The mission of the National Film Institute is to contribute to the production of Hungarian films or co-productions that provide art and entertainment for audiences on all platforms and bring significant success both domestically and at an international level. The NFI operates through its departments, covering the diverse fields of the industry, including the funding schemes, NFI Studios, NFI Filmlab, NFI Film Archive, and Training departments.
The NFI provides financial and professional support for script development, pre-production and production of full-length feature films, documentaries and animated movies for theatrical release, as well as for television productions (TV films, serial formats, shorts, documentaries, animations). Distributors can apply for non-refundable marketing support for Hungarian releases of films supported by the Institute.
The International Department, including NFI World Sales, handles festival and sales activity for Hungarian films. The representation of Eurimages operates under the umbrella of the NFI, in order to strengthen the ties of the Hungarian film industry with neighbouring countries and with the aim of contributing to the European film culture.
The Hungarian film archive was established in 1957 as the Institute of Theatre and Film Science. Ever since that date, under various names, it has gone about the work of collecting, protecting and making accessible the film heritage of Hungary. Since 2017, the National Film Archive has operated in the frame of the National Film Institute.
Today, the National Film Institute – Film Archive is the proud holder of more than 70,000 motion pictures. The collection of the Film Archive also includes great legacies such as the national newsreel heritage, the collection of Studio Balázs Béla (widely known in Europe’s art movie network), the complete archive of MAHIR, the state-owned Hungarian advertising agency, and the great works of the world-famous animation studio, Pannónia. In addition, the Archive has its own library and a unique collection of photos, film posters, costume and set designs.
In 2017, the National Film Digitization and Film Restoration Program, the long-term program to digitally restore the national film heritage, was launched. Within the framework of the program and through the coordinated work of the Film Archive and Filmlab, between 25-30 Hungarian feature films are restored annually under the professional guidance of the Film Archive, in collaboration with the Hungarian Society of Cinematographers (HSC) and the involvement of artists and technicians. The digitization of the complete Hungarian newsreel collection was achieved and all the survived newsreels made between 1913 and 1992 has been openly shared online on the website www.filmhiradokonline.hu.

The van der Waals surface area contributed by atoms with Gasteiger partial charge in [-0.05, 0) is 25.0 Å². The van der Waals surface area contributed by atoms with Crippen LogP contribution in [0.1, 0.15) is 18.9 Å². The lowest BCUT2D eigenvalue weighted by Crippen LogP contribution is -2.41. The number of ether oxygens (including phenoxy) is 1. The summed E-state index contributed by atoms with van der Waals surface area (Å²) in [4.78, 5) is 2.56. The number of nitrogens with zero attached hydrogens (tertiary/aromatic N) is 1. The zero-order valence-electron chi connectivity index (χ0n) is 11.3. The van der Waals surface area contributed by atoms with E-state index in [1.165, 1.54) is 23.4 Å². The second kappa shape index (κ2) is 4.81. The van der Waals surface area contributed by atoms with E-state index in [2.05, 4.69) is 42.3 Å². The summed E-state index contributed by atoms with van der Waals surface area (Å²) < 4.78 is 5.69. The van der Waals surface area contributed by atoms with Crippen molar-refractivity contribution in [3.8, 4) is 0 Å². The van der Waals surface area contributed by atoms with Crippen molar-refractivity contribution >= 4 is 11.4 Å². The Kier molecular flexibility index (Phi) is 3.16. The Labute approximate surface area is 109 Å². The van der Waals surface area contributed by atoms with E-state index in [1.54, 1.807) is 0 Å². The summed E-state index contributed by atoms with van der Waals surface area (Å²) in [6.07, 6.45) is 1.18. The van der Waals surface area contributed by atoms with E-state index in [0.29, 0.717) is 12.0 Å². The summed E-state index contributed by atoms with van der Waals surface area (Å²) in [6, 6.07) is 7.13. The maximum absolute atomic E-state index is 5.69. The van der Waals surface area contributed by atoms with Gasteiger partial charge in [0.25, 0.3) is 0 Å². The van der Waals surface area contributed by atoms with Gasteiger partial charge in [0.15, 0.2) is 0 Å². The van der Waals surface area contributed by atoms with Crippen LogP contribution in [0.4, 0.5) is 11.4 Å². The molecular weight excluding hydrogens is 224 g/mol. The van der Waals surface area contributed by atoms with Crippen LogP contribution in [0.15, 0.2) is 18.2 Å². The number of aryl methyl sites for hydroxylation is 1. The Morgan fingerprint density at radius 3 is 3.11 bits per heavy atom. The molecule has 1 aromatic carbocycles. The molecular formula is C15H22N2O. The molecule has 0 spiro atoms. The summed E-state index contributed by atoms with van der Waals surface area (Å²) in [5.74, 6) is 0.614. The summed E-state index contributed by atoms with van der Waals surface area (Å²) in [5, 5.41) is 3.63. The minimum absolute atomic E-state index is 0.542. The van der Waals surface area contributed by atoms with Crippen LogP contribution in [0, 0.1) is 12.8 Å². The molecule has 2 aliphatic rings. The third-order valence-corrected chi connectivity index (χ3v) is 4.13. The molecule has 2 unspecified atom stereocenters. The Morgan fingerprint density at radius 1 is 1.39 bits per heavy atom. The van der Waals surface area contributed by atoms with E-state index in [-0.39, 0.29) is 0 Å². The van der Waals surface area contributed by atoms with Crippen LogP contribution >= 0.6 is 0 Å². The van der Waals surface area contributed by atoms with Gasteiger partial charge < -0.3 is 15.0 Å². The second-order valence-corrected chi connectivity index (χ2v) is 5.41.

As a member of FIAF, the Archive places great emphasis on international cooperation. The renewed National Film Institute – Film Archive runs an annual film heritage festival, Budapest Classics Film Marathon.
The year 2021 was the 120th anniversary year of the Hungarian Cinema. For its celebration a big scale exhibition was held about the Hungarian film history in the prestigious Ludwig Museum in Budapest. The NFI has taken steps towards completing a major project: the establishment of a modern Film Museum//Cinematheque in Budapest.
In 2021, the Film Archive launched its International Hungarica Film Research Program ambitioning to find the lost Hungarian films and published a 120 Most Wanted list that has been shared in the FIAF community resulting already the identification of numerous elements in divers collections in Europe and America.
Filmlab has been providing post-production services for over 60 years. Numerous award-winning Hungarian and international films completed at its facility attest to the reliability and professionality of our team. Filmlab combines purely digital procedures with digital intermediate and traditional laboratory services in a well synchronized system, and it offers a full range of on-set and studio services for the shooting period, for all kinds of camera formats.
In the laboratory department, 16 and 35 mm, colour and black and white negative processing is available, as well as the production of 35 mm prints. Filmlab has handled the analogue and digital restoration of hundreds of classics, and worked on, for instance, Son of Saul (Cannes Grand Prix, Golden Globe, Oscar) and On Body and Soul (Berlinale Golden Bear).
The collaborative and successful work between the National Film Institute Hungary, Film Archive and Filmlab has a long history. In the past couple of years, for example, restored versions of The Undesirable by Michael Curtiz dating from 1914, the epoch-making The Round-Up by Miklós Jancsó, the Golden Camera winning My 20th Century of Ildikó Enyedi and the ageless classic Love by Károly Makk were presented in Cannes and Berlinale Classics programs or in Bologna and Pordenone Film Festivals.
The Filmlab is continously working on digitization and restoration with numerous Film Archives from all around the globe.